What Was Aarushi's Crime?

Had Eve possessed a soul like sand / Without a taint of aught decayed,
Unfructifiable as land / Whereon no herbs nor forests fade,
Then her Betrayer would have sought / An acquiescent ear in vain,
And all his careful tillage wrought / No germination of the grain.

- Francis Burdett Thomas

In the HBO miniseries Mildred Pierce Kate Winslet's character suffers the constant heartbreak her daughter subjects her to because she believes that tolerating her daughter's venomous actions must be the penance she has to pay for her own fiercely individualistic and ambitious lifestyle. One can only imagine what goes on in her heart when sees her daughter Vega (a character played to perfection by Evan Rachel Woods) not only have sex with her mother's boyfriend in front of her mother, but also unrepentantly flaunting her nudity in their presence.

The Talwars had no penance due when they purportedly walked-in on their daughter and their servant engaged in objectionable acts and although much has been said about the vile and heinous nature of their crime, little attention is paid to the circumstances that seed the evidence of their guilt. What has been casually filed as another act of honour killing, reveals on even the most careless objective analysis to be a case which defies any time-honored epithet.

The Talwars do not fit any die that would cast them as typical Honor Killers. They had provided for Aarushi's education and lifestyle in a manner that goes against the grain of the "Khap" mentality, add to that their own educated background and you have an anomaly which begs the question: What was Aarushi's crime?

What, in the name of all that is holy, could lead two stable, functioning units of society to commit an act which is the very antithesis of their values? The preservation of family honor as a motive reeks of intuitive bias because the even in that phrase "family" comes before "values" and Aarushi was the only family the Talwar couple had besides each other. If then, upon seeing their teenage daughter and middle-aged servant coiled in sin, Rajesh Talwar, decided to take law in his own hands and severed their bodies of life, then he must have been prepared to face the consequences no matter how great his rage.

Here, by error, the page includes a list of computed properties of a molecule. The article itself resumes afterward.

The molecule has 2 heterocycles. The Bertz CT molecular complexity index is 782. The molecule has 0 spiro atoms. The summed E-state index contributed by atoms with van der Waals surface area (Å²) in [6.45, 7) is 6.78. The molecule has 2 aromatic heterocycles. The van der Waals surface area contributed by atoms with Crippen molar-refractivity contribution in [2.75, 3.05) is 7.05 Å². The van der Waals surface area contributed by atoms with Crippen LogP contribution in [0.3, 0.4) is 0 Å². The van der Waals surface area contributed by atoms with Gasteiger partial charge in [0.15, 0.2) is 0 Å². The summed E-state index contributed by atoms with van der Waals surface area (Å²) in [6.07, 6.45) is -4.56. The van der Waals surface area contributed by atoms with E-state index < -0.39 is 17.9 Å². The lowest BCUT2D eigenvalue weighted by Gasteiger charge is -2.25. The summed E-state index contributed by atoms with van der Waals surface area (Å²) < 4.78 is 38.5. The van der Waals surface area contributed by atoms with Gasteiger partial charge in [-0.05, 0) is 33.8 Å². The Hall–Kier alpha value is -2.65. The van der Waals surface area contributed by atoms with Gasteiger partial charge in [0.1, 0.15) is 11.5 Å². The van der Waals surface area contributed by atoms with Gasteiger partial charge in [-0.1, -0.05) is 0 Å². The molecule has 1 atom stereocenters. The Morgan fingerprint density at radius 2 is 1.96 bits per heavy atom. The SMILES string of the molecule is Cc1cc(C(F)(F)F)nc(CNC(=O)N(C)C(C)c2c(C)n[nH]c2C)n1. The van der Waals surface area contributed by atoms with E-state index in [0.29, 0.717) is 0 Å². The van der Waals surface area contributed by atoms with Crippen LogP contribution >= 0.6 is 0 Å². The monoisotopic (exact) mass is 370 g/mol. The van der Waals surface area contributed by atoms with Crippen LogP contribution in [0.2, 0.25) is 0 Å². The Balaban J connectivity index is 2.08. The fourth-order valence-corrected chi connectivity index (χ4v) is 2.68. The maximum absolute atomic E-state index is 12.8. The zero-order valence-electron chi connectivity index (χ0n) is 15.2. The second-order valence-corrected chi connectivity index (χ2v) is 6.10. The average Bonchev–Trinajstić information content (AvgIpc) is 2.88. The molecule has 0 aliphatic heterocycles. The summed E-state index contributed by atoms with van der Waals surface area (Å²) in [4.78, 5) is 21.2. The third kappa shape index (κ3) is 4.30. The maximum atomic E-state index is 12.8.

How anger works in middle-class India is not unknown to anyone, corporeal punishment is routine but anything more is an exception. What is unknown is why a fourteen year old would become a sexual miscreant and why she would oblige a man twice her age, a immigrant labourer on top, to fool around with her? That both of them were murdered proves beyond the shadow of a doubt that their "objectionable act" was consensual. Had that not been a case, the father would proudly saved the daughter and slayed the servant alone.

From the pictures of Aarushi floating in the media, she appears to be a smart brat, ergo the theory that it was a case of teenage-rebellion gone haywire does not make sense because even the most rebellious Indian teenage girl knows where to draw the line.

Hence, If she allowed Hemraj near her, it could only have been out of a poisonous sense of retribution against the parents. Rajesh Talwar's actions must be seen in proper light: as a doting father's reaction to Aarushi's meditated, rancorous provocation and while the law does not seem to take human psychology into consideration while pronouncing judgements, civil society must indeed consider all aspects of the story before writing two average people off.

Murder is always uncalled for, but what was perhaps even more uncalled for was the rousing of parental anger by a calculative, misdirected teenager who wasn't as smart as she made herself to be.


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